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We can’t promise this Resident Evil PC build doesn’t have the T-Virus

That damned Umbrella Corporation is at it again, but this time it’s a Red Queen PC build as opposed to a world destroying viral outbreak.

Red Queen PC Build

Somebody call the S.T.A.R.S because we have a problem on our hands. This Red Queen PC build is an awe-inspiring homage to the character from the Resident Evil movie franchise. This is another one of the best PC builds we’ve seen and its inspiration is also very unique. We’d have to list a ton of Resident Evil heroes and villains before we would have guessed that the Red Queen would pop up, yet it makes perfect sense!

Custom PC has been celebrating the best PC builds since 2003, and our Facebook group has over 420,000 members. We’ve seen many custom gaming PCs, from mods based on existing case designs to scratch builds. Here we chat to Realm_Aus about how they assembled and designed this Resident Evil PC build.

two photos of the red queen PC build that showcase the internal lighting and component layout

Custom PC: What inspired you to build this PC, and what look were you hoping to achieve?
Realm: I’ve always wanted to build my dream computer, and as it happened I ended up in a position where I could finally build a high-end PC. In my earlier years, I read a magazine called PC Powerplay, and in each issue they would have a build with all the most insane parts and called it The Beast.

I always wanted to build my own beast, so I started planning. The Resident Evil franchise has always appealed to me and I’ve played it since I was a teen, so I decided to pay homage to it by creating an easily recognizable Umbrella Corporation look with the Red Queen being the main attraction. 

Custom PC: How did you plan out this setup?
Realm: I didn’t go into it with much of a plan, other than I knew I wanted water cooling. For parts, I simply went shopping and was looking for things that would be high-end but also help to promote the overall aesthetics. Once I had settled on parts I started looking at water-cooling options. Oh boy, what did I get myself into?

When I found the Corsair water cooling block for the RX 7900 XTX I fell in love with the look. The ‘T’ was perfect, so I ordered a Corsair kit that had most of the core parts and then ordered the GPU block. The cooling pipes themselves, now that was a nightmare. I was teaching myself how to do it so I just winged it. I did make some mistakes early on but I learned a lot too. Now it runs cool and quietly.

A side on look at the Red Queen PC shwing off a closer look at the components used

Custom PC: What tools, machinery, and materials did you use
Realm: I didn’t use a lot in the way of tools – just some screwdrivers, a heat gun, a hacksaw, and a little bit of know-how.

Custom PC: How long did it take you to make this build, from start to finish?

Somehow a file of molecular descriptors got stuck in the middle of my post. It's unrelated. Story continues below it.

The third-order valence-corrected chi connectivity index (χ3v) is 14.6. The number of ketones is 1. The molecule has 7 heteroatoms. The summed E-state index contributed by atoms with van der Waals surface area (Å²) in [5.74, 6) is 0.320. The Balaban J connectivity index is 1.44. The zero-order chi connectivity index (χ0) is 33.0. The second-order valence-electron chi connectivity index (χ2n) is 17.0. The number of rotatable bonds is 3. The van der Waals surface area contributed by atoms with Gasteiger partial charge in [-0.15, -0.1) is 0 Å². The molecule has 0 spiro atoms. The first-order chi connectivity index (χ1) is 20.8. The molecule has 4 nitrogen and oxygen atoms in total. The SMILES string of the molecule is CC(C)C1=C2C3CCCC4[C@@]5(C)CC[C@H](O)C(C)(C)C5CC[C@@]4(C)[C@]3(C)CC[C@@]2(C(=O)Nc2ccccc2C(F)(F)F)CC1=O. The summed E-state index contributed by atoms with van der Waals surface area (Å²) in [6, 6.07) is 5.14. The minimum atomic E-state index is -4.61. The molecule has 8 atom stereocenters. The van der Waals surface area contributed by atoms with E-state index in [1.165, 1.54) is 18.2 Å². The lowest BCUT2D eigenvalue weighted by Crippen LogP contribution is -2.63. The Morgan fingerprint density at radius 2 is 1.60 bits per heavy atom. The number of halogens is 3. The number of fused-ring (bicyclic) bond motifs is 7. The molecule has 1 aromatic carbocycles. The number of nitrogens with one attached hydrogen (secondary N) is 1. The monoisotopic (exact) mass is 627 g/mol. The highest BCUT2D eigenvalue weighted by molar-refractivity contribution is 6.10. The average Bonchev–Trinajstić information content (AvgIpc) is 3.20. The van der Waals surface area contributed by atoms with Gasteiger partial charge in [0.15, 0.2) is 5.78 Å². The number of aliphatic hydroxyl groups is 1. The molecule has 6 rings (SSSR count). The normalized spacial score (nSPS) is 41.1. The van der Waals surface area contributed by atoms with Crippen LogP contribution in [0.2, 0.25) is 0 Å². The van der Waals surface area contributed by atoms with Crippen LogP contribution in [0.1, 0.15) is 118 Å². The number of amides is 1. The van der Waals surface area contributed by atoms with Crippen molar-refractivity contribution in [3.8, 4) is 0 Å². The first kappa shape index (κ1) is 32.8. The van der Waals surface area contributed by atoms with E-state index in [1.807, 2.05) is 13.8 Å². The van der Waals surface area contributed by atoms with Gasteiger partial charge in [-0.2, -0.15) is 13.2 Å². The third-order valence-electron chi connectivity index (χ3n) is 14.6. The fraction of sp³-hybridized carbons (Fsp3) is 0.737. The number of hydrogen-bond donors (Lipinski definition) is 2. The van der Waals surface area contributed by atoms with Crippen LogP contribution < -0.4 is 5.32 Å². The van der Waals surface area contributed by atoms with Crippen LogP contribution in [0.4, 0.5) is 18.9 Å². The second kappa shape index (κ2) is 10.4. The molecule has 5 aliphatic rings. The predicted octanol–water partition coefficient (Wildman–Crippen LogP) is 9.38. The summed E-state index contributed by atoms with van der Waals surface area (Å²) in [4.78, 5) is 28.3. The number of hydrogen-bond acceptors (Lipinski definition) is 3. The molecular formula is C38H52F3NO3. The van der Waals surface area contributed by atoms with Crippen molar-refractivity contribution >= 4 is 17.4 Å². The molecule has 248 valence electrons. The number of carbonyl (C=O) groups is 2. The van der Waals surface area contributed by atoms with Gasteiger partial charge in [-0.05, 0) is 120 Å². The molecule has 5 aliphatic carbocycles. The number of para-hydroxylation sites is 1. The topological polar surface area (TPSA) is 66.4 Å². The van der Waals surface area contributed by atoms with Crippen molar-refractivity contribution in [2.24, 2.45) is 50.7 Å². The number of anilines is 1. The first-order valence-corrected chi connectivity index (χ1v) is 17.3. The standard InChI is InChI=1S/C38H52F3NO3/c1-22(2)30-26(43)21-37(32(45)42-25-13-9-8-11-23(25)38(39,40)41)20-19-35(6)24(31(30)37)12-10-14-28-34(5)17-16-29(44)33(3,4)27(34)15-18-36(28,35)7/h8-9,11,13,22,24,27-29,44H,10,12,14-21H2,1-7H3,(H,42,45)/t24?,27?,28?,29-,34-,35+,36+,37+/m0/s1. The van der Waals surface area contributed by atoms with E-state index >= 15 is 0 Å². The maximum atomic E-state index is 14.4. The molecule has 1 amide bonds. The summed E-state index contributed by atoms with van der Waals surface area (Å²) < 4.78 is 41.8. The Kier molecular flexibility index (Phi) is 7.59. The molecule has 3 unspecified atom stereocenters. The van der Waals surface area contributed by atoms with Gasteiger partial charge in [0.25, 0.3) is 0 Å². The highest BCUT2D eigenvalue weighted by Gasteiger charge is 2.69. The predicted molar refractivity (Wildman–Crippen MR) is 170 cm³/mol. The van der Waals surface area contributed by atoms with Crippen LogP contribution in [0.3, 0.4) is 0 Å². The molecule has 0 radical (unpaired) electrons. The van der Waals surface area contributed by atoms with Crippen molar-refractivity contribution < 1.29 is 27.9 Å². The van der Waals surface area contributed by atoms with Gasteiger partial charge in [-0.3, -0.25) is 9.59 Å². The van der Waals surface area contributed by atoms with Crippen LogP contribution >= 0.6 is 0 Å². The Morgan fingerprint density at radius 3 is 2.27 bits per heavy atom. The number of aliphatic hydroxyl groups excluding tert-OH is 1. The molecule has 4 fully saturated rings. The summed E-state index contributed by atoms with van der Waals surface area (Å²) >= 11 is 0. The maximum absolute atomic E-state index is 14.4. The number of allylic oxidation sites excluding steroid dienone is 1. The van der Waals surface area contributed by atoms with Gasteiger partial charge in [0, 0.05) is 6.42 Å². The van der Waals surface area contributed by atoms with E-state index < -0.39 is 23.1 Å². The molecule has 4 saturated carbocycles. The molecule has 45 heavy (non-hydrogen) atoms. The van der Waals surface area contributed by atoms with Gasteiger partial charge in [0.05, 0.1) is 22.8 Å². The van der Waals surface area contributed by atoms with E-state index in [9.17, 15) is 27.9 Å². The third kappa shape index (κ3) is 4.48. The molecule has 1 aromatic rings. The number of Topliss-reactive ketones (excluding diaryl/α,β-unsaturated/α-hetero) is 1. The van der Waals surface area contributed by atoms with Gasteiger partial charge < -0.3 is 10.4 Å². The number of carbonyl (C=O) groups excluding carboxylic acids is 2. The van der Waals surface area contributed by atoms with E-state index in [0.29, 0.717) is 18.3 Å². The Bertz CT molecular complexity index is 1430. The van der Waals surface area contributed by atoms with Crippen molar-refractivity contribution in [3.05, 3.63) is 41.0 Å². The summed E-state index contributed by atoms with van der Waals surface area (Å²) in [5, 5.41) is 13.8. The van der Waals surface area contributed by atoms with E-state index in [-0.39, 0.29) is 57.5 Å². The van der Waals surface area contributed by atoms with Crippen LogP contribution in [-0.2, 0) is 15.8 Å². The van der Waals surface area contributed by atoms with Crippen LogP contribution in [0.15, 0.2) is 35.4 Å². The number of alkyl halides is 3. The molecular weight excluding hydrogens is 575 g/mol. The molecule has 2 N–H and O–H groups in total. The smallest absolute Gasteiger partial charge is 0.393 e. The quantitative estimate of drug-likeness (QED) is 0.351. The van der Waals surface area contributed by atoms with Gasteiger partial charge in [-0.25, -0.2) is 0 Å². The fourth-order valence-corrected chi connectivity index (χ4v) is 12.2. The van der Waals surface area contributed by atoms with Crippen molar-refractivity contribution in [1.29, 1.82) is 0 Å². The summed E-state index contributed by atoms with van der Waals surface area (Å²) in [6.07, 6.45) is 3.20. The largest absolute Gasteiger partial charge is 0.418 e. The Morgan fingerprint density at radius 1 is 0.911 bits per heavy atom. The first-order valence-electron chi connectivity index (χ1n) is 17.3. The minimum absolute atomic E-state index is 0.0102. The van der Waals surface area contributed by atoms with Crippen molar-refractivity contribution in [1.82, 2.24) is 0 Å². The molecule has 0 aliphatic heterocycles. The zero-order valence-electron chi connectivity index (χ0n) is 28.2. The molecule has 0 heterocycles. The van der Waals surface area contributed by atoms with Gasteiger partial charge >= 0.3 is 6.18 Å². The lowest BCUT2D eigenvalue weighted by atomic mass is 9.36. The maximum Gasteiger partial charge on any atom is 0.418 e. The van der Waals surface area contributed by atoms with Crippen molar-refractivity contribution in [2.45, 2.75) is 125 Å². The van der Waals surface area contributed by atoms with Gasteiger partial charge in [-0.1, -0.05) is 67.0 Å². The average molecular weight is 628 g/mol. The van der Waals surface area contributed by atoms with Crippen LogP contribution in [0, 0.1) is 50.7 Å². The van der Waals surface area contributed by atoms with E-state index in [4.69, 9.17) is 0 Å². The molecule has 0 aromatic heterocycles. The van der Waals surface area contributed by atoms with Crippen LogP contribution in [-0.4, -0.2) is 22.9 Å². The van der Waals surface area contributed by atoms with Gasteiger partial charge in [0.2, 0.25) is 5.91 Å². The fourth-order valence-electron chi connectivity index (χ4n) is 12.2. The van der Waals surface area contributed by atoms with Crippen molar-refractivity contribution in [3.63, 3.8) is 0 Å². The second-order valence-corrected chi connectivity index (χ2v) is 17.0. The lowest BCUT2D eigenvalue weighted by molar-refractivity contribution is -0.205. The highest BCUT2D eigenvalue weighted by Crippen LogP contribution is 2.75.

Realm: It was a time-consuming project. Between making mistakes, ordering things that weren’t compatible, and troubleshooting connection issues, it took nearly three months to get it stable and working properly.

Custom PC: Did you come across any difficulties during the build process?
Realm: I had a host of problems with this build. There’s an issue with this case where the PCIe case slots don’t line up perfectly. This caused a ton of issues with my GPU. The first iteration of the water cooling setup had a pinch somewhere in one of the pipes and the control module wasn’t running the pump properly. I also had some issues with BIOS settings and some of the automatic overclocking features. Finally, the LCD screen was a nightmare to try and fit in with the bracket that I purchased.

A top-down side view of the Red Queen PC build that shows off the water cooling system that was implemented into the PC

Custom PC: Are you completely happy with the end result, or do you wish you’d done some of it differently in retrospect?
Realm: I’m rather proud that I’ve built a system that’s a showpiece that can sit proudly next to some really flash PCs. In hindsight, I wish I had done the water cooling differently. I ordered a double helix reservoir (it would have been perfect for this build) but I ordered the wrong size. Buying the water cooling kit made it less daunting but, in a way, it also restricted me. Maybe a little later down the road I’ll rebuild the water cooling system just so I can add the helix reservoir.

Red Queen PC build specs

  • CPU: AMD Ryzen 9 7950X 16-Core Processor (stock 4.5GHz)
  • GPU: Asus Radeon RX 7900 XTX 24GB GDDR6
  • Case: HYTE Y60 (black)
  • Storage: Corsair MP600 PRO Hydro X edition 2TB M.2 NVMe
  • Memory: G.Skill 32GB (4 x 16GB) DDR5 Trident Z5 Neo RGB AMD EXPO C30 6000MHz
  • Motherboard: Asus ROG Crosshair X670e hero AM5 ATX
  • PSU: Asus ROG Thor II 1000w Platinum ATX modular PSU


  • Corsair Hydro X system
  • 1x 360mm radiator 3x QL120mm rgb fans
  • 1x 240mm radiator 2x QL120mm rgb fans
  • 1x 120mm radiator 1x QL120mm rgb fans
  • Corsair XC7 CPU water cooling block
  • Corsair XD5 pump/reservoir combo
  • Corsair XG7 GPU waterblock RX 7900 XTX
  • Corsair MP600 PRO Hydro X edition 2TB M.2 NVMe (built in waterblock)

We’re huge fans of the ambition on show here and this was clearly a build that came with its challenges but the final product is well worth the struggles! 

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